26/08/2010, Hazel Tilley
Loic Menzies is an ’06 Ambassador who taught Citizenship and was Head of History and Social Sciences as well as an Associate Senior Manager at St George’s Catholic School in Westminster. He left the classroom last July to set up his own Education Consultancy, L.K.M Consulting. Working with institutions such as Canterbury Christchurch University and the National Youth Agency to name only a few, his work draws together his experience of youth-work, teaching, policy and management.
When we caught up with him, this is what he had to say about setting up his own venture after his time in the classroom:
What made you leave the classroom to set-up L.K.M Consultancy?
It actually came as quite a surprise to me! I’d meant to take a year out to be a ski rep or something but people began to ask me if I could do some work for them and I thought, why not? It seemed to make sense. I soon realised that given my background in youth-work and youth-policy before joining Teach First, there was a definite niche for someone who could bring together experience of the different sectors that define young people’s lives. I’ve also always had a knack for problem solving by carefully analyzing situations and thinking creatively. This sort of work gives me the flexibility and independence to manage my own time, be innovative and pursue my ideas.
Was it a bit of a leap in the dark?
The first stage wasn’t too scary as I was just responding to demand but once I made the decision to make a full time career out of it, I was much more nervous. I always have to be really proactive about making sure I have enough projects lined up- but then, that’s also what I love about it. I really enjoy having a mixture of totally different projects on the go: teacher training and INSET one day, third-sector strategic work another and then a bit of classroom teaching thrown in to the cocktail!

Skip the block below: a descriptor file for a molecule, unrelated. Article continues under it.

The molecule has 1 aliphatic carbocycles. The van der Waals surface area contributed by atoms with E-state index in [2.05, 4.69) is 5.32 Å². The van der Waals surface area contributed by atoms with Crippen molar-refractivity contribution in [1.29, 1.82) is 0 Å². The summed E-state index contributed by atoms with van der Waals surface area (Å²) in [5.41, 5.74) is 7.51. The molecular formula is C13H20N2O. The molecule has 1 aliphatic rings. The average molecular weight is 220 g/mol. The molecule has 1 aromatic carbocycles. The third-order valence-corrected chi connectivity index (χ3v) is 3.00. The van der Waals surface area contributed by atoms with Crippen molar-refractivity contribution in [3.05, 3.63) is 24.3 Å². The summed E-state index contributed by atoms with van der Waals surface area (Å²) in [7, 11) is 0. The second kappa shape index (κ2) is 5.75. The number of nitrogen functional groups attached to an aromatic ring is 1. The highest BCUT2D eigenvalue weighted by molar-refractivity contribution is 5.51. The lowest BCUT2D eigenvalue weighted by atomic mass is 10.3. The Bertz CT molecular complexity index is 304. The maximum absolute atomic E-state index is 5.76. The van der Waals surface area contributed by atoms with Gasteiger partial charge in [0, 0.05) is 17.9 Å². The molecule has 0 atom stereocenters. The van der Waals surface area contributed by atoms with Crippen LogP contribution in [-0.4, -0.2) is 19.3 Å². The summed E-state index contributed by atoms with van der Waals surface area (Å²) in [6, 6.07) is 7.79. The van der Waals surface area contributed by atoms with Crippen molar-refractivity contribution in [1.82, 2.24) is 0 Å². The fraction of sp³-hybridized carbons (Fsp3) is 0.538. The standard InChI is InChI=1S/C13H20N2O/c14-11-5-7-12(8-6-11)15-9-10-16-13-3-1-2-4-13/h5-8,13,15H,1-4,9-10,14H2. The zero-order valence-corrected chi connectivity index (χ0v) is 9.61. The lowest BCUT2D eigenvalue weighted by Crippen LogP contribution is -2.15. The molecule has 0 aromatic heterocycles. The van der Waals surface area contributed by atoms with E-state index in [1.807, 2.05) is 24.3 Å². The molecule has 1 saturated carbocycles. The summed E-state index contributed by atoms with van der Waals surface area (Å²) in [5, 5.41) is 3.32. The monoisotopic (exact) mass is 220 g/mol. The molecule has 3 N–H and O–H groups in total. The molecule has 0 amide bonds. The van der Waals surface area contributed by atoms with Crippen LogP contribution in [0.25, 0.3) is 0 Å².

How has being part of the Ambassador Community helped you get your business off the ground?
I really enjoy having like minded people to bounce ideas around with. There are an increasing number of active social entrepreneurs amongst the ambassadors and I always learn from what they are doing. There are a number of ambassadors I didn’t even know before leaving school but to whom I speak regularly now. We’ve collaborated in recent months and I’m really pleased to get a chance to do that. I’m sure the time will come when we work together on some sort of group project.
What are your plans for the future?
I want an increasing number of people to recognise the name L.K.M Consulting. I want them to benefit as much as possible from my insights into what goes on in the sector and for more people to hear my ideas. I want people to know that that the support they get from me will be founded on a real understanding of the needs and experiences of young people. Hopefully they’ll feel confident coming to me for strategic leadership advice, quality assurance and improvement planning as well as training and mentoring.